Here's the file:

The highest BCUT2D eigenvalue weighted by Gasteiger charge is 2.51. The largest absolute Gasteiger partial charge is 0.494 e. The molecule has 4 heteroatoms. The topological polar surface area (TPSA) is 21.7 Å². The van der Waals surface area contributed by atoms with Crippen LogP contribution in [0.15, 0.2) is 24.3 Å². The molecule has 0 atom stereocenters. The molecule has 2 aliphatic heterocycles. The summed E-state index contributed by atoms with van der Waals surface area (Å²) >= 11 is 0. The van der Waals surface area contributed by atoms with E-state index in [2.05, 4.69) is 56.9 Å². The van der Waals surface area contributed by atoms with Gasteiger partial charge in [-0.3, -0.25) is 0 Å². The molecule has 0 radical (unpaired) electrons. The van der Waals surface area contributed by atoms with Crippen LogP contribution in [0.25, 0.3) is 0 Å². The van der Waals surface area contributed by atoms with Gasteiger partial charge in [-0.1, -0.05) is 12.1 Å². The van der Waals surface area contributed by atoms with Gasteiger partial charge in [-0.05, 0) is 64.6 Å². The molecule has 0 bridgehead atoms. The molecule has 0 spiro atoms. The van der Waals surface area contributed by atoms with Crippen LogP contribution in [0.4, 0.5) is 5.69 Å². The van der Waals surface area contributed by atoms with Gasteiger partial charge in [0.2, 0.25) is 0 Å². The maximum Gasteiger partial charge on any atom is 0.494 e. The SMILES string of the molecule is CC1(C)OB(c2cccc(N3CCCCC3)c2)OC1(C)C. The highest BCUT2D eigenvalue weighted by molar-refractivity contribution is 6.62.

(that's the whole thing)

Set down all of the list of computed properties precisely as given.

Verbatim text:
The highest BCUT2D eigenvalue weighted by Gasteiger charge is 2.51. The largest absolute Gasteiger partial charge is 0.494 e. The molecule has 4 heteroatoms. The topological polar surface area (TPSA) is 21.7 Å². The van der Waals surface area contributed by atoms with Crippen LogP contribution in [0.15, 0.2) is 24.3 Å². The molecule has 0 atom stereocenters. The molecule has 2 aliphatic heterocycles. The summed E-state index contributed by atoms with van der Waals surface area (Å²) >= 11 is 0. The van der Waals surface area contributed by atoms with E-state index in [2.05, 4.69) is 56.9 Å². The van der Waals surface area contributed by atoms with Gasteiger partial charge in [-0.3, -0.25) is 0 Å². The molecule has 0 radical (unpaired) electrons. The van der Waals surface area contributed by atoms with Crippen LogP contribution in [0.25, 0.3) is 0 Å². The van der Waals surface area contributed by atoms with Gasteiger partial charge in [-0.1, -0.05) is 12.1 Å². The van der Waals surface area contributed by atoms with Gasteiger partial charge in [-0.05, 0) is 64.6 Å². The molecule has 0 bridgehead atoms. The molecule has 0 spiro atoms. The van der Waals surface area contributed by atoms with Crippen LogP contribution in [0.4, 0.5) is 5.69 Å². The van der Waals surface area contributed by atoms with Gasteiger partial charge in [0.2, 0.25) is 0 Å². The maximum Gasteiger partial charge on any atom is 0.494 e. The SMILES string of the molecule is CC1(C)OB(c2cccc(N3CCCCC3)c2)OC1(C)C. The highest BCUT2D eigenvalue weighted by molar-refractivity contribution is 6.62.